Whether you are a shipper, receiver or trucker, freight damage affects all equally. Freight damage not only increases your cost and affects your revenue, but recurring or heavy damages can cause friction between supplier and end users.
As a Freight Operator, you can take several measures to avoid freight damage and shipping claims.
1. Understand your cargo
Understanding the nature of the cargo is of utmost importance so that you can use the correct type of transport for your cargo and the correct type of packaging. For example, if you are shipping drummed cargo you don’t need the same level of protection as you would if you shipped fragile or bottled cargo such as sauces, jams, etc. If you are shipping cargo that is more volumetric in nature than weight (example Cotton Bales) you need a truck with a bigger space capacity than weight capacity.
2. Choosing the right packaging
This is a critical aspect of trying to avoid freight damage. Once you have understood the nature of your cargo, which may be fragile, heavy, sensitive to water, sensitive to heat, etc., you need to carefully assess the type of packaging required for your product. For example, if you are packing fragile cargo such as bottles, it is important to ensure that these cargoes are packed using durable packaging like corrugated cardboard which is then palletized on wooden pallets for easy and safe handling.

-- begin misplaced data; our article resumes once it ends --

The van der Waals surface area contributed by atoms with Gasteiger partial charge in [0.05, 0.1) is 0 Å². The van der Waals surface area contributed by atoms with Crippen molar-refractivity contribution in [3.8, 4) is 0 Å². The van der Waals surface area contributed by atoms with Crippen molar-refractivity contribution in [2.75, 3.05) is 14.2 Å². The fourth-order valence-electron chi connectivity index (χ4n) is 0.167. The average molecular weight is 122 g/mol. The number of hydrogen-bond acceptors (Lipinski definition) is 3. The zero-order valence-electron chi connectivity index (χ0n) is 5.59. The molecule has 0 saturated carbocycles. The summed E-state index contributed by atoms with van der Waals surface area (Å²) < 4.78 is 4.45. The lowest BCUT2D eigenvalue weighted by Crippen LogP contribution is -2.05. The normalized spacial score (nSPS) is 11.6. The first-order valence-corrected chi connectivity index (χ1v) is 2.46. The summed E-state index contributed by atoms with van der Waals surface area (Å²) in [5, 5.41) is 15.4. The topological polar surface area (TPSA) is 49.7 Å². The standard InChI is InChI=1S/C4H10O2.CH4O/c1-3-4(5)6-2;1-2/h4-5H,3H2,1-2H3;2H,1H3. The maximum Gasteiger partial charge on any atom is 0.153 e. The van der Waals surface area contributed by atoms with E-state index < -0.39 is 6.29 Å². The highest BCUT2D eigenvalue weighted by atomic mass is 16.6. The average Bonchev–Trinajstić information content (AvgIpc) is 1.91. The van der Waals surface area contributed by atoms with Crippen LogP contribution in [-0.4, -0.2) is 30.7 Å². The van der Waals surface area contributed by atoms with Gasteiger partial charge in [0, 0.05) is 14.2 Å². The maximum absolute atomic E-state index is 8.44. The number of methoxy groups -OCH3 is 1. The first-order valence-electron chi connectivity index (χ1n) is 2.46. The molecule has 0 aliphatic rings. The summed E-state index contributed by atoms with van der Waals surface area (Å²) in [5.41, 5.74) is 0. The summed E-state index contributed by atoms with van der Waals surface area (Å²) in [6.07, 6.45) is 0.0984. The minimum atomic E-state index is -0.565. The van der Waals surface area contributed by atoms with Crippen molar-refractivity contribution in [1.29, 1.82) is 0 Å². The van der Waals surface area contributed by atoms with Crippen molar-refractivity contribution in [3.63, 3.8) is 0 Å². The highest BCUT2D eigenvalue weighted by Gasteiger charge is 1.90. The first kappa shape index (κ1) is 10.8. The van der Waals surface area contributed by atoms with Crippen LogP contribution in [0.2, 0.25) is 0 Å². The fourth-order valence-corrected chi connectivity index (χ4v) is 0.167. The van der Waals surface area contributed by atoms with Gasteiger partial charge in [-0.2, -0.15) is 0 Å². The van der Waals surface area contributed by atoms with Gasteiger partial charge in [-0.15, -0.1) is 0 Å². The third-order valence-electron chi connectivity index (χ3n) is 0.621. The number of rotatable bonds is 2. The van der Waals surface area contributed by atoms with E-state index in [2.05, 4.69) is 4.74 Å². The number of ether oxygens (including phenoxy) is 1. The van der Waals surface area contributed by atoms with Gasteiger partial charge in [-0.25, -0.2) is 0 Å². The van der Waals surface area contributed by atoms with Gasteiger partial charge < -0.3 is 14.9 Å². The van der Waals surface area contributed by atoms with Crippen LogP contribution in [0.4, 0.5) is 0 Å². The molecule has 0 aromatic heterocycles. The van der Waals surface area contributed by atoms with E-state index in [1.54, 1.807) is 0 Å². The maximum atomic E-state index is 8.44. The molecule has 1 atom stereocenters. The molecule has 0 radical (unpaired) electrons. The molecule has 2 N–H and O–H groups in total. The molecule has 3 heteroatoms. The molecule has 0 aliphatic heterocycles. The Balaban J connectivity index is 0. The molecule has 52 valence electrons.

Use quality pallets that will last longer than cheaper pallets. Cheaper pallets may give in a short term, and better quality pallets will allow for double stacking as required. Don’t take shortcuts or skimp on the proper packaging material as this short-term saving could result in a much bigger expense at a later stage in case of any claims.
3. Label your goods correctly
While it sounds like a no-brainer, a lot of freight damage can be avoided by labeling the cargo correctly. For example, if you are shipping liquid cargo or any other cargo that needs to be kept upright, it is important to label it correctly so the cargo handlers know which way to carry it. Similarly, if the cargo is hazardous, then it is important to label it appropriately. You should use the required hazardous labels so safety precautions can be taken.
4. Protecting your packaging
Cargo such as clothing, shoes and other high-value retail goods are special targets for thieves and protecting your cargo is of utmost importance. Protecting your packaging is also essential against weather and dirt, especially if you use cardboard cartons.
You can protect your cargo by sealing it with good quality tape (usually with your company branding on it), strapping it and shrink wrapping it.
5. Stow the goods correctly
Stowing of goods on the pallet or the truck is absolutely essential to avoid freight damage. Due care must be taken to stack goods in a uniform and stable manner so that weight is equally distributed across the pallet(s) and the truck. Your products must stay within the dimensions of the pallet such that it cannot get damaged during handling.